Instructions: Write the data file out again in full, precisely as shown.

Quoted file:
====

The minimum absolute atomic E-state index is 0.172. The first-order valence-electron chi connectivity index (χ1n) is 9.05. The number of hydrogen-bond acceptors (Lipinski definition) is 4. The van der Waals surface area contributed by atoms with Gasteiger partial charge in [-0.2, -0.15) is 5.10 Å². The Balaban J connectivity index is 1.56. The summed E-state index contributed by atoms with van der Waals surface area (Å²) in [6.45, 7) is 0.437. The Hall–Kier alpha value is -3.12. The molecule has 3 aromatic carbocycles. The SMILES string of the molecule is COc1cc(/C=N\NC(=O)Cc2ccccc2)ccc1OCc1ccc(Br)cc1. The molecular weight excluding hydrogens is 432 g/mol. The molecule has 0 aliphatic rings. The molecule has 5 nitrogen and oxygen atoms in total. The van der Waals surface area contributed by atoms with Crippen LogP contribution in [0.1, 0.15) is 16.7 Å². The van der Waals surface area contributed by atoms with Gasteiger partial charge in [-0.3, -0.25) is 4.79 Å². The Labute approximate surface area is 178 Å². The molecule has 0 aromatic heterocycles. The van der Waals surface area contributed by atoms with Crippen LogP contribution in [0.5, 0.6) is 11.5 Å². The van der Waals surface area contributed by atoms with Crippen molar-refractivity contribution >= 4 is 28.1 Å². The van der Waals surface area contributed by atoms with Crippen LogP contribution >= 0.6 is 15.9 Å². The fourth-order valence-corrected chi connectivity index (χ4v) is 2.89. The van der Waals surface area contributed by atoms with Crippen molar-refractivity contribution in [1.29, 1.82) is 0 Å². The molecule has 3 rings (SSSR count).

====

The minimum absolute atomic E-state index is 0.172. The first-order valence-electron chi connectivity index (χ1n) is 9.05. The number of hydrogen-bond acceptors (Lipinski definition) is 4. The van der Waals surface area contributed by atoms with Gasteiger partial charge in [-0.2, -0.15) is 5.10 Å². The Balaban J connectivity index is 1.56. The summed E-state index contributed by atoms with van der Waals surface area (Å²) in [6.45, 7) is 0.437. The Hall–Kier alpha value is -3.12. The molecule has 3 aromatic carbocycles. The SMILES string of the molecule is COc1cc(/C=N\NC(=O)Cc2ccccc2)ccc1OCc1ccc(Br)cc1. The molecular weight excluding hydrogens is 432 g/mol. The molecule has 0 aliphatic rings. The molecule has 5 nitrogen and oxygen atoms in total. The van der Waals surface area contributed by atoms with Crippen LogP contribution in [0.1, 0.15) is 16.7 Å². The van der Waals surface area contributed by atoms with Gasteiger partial charge in [-0.3, -0.25) is 4.79 Å². The Labute approximate surface area is 178 Å². The molecule has 0 aromatic heterocycles. The van der Waals surface area contributed by atoms with Crippen LogP contribution in [0.5, 0.6) is 11.5 Å². The van der Waals surface area contributed by atoms with Crippen molar-refractivity contribution >= 4 is 28.1 Å². The van der Waals surface area contributed by atoms with Crippen LogP contribution >= 0.6 is 15.9 Å². The fourth-order valence-corrected chi connectivity index (χ4v) is 2.89. The van der Waals surface area contributed by atoms with Crippen molar-refractivity contribution in [1.29, 1.82) is 0 Å². The molecule has 3 rings (SSSR count).